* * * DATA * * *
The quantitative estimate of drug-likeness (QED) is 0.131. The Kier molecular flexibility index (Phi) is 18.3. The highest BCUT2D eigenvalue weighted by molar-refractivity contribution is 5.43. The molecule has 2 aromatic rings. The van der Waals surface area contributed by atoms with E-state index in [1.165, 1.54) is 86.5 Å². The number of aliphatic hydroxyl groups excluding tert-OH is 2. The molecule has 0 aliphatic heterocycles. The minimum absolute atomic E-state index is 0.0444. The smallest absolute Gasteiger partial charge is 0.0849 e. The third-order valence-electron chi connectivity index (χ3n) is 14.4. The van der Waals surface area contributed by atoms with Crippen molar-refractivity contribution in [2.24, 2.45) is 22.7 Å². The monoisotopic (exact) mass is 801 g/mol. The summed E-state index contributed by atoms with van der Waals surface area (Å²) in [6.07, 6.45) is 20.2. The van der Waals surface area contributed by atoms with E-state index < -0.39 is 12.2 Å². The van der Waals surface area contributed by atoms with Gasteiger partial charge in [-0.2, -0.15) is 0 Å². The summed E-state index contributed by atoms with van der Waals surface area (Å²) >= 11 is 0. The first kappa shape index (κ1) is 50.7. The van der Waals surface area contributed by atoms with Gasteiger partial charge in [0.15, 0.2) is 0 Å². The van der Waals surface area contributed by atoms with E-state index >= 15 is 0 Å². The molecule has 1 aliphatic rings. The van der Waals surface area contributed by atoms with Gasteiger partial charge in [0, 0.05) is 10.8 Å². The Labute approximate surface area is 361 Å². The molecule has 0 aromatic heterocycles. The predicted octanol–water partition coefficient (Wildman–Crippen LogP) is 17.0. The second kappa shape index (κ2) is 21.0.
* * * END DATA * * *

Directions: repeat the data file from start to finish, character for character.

The quantitative estimate of drug-likeness (QED) is 0.131. The Kier molecular flexibility index (Phi) is 18.3. The highest BCUT2D eigenvalue weighted by molar-refractivity contribution is 5.43. The molecule has 2 aromatic rings. The van der Waals surface area contributed by atoms with E-state index in [1.165, 1.54) is 86.5 Å². The number of aliphatic hydroxyl groups excluding tert-OH is 2. The molecule has 0 aliphatic heterocycles. The minimum absolute atomic E-state index is 0.0444. The smallest absolute Gasteiger partial charge is 0.0849 e. The third-order valence-electron chi connectivity index (χ3n) is 14.4. The van der Waals surface area contributed by atoms with Crippen molar-refractivity contribution in [2.24, 2.45) is 22.7 Å². The monoisotopic (exact) mass is 801 g/mol. The summed E-state index contributed by atoms with van der Waals surface area (Å²) in [6.07, 6.45) is 20.2. The van der Waals surface area contributed by atoms with E-state index < -0.39 is 12.2 Å². The van der Waals surface area contributed by atoms with Gasteiger partial charge in [-0.2, -0.15) is 0 Å². The summed E-state index contributed by atoms with van der Waals surface area (Å²) >= 11 is 0. The first kappa shape index (κ1) is 50.7. The van der Waals surface area contributed by atoms with Gasteiger partial charge in [0.15, 0.2) is 0 Å². The van der Waals surface area contributed by atoms with E-state index >= 15 is 0 Å². The molecule has 1 aliphatic rings. The van der Waals surface area contributed by atoms with Gasteiger partial charge in [0, 0.05) is 10.8 Å². The Labute approximate surface area is 361 Å². The molecule has 0 aromatic heterocycles. The predicted octanol–water partition coefficient (Wildman–Crippen LogP) is 17.0. The second kappa shape index (κ2) is 21.0.